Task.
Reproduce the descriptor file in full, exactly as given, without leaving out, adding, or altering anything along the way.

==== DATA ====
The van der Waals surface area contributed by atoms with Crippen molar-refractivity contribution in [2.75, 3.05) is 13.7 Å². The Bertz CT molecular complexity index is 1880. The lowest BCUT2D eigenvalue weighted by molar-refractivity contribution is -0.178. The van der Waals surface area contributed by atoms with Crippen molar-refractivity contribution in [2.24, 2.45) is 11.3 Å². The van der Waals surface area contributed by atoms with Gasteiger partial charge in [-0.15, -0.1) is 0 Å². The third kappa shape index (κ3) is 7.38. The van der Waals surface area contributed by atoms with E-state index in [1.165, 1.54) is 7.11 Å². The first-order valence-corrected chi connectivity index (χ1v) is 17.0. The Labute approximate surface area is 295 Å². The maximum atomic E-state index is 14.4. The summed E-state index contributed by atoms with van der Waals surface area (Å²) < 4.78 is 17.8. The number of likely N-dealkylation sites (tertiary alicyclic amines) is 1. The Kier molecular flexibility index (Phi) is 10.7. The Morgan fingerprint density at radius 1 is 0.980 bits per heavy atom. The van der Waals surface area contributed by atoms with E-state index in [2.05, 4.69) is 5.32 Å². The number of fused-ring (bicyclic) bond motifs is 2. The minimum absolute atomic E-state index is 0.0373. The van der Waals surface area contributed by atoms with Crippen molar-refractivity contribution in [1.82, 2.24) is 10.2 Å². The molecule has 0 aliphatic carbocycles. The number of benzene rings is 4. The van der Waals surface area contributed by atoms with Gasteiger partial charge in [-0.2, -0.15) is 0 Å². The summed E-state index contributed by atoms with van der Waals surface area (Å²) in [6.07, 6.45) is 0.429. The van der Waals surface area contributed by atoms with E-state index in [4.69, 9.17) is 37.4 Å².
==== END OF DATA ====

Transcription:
The van der Waals surface area contributed by atoms with Crippen molar-refractivity contribution in [2.75, 3.05) is 13.7 Å². The Bertz CT molecular complexity index is 1880. The lowest BCUT2D eigenvalue weighted by molar-refractivity contribution is -0.178. The van der Waals surface area contributed by atoms with Crippen molar-refractivity contribution in [2.24, 2.45) is 11.3 Å². The van der Waals surface area contributed by atoms with Gasteiger partial charge in [-0.15, -0.1) is 0 Å². The third kappa shape index (κ3) is 7.38. The van der Waals surface area contributed by atoms with E-state index in [1.165, 1.54) is 7.11 Å². The first-order valence-corrected chi connectivity index (χ1v) is 17.0. The Labute approximate surface area is 295 Å². The maximum atomic E-state index is 14.4. The summed E-state index contributed by atoms with van der Waals surface area (Å²) < 4.78 is 17.8. The number of likely N-dealkylation sites (tertiary alicyclic amines) is 1. The Kier molecular flexibility index (Phi) is 10.7. The Morgan fingerprint density at radius 1 is 0.980 bits per heavy atom. The van der Waals surface area contributed by atoms with E-state index in [2.05, 4.69) is 5.32 Å². The number of fused-ring (bicyclic) bond motifs is 2. The minimum absolute atomic E-state index is 0.0373. The van der Waals surface area contributed by atoms with Crippen molar-refractivity contribution in [1.82, 2.24) is 10.2 Å². The molecule has 0 aliphatic carbocycles. The number of benzene rings is 4. The van der Waals surface area contributed by atoms with Gasteiger partial charge in [-0.2, -0.15) is 0 Å². The summed E-state index contributed by atoms with van der Waals surface area (Å²) in [6.07, 6.45) is 0.429. The van der Waals surface area contributed by atoms with E-state index in [4.69, 9.17) is 37.4 Å².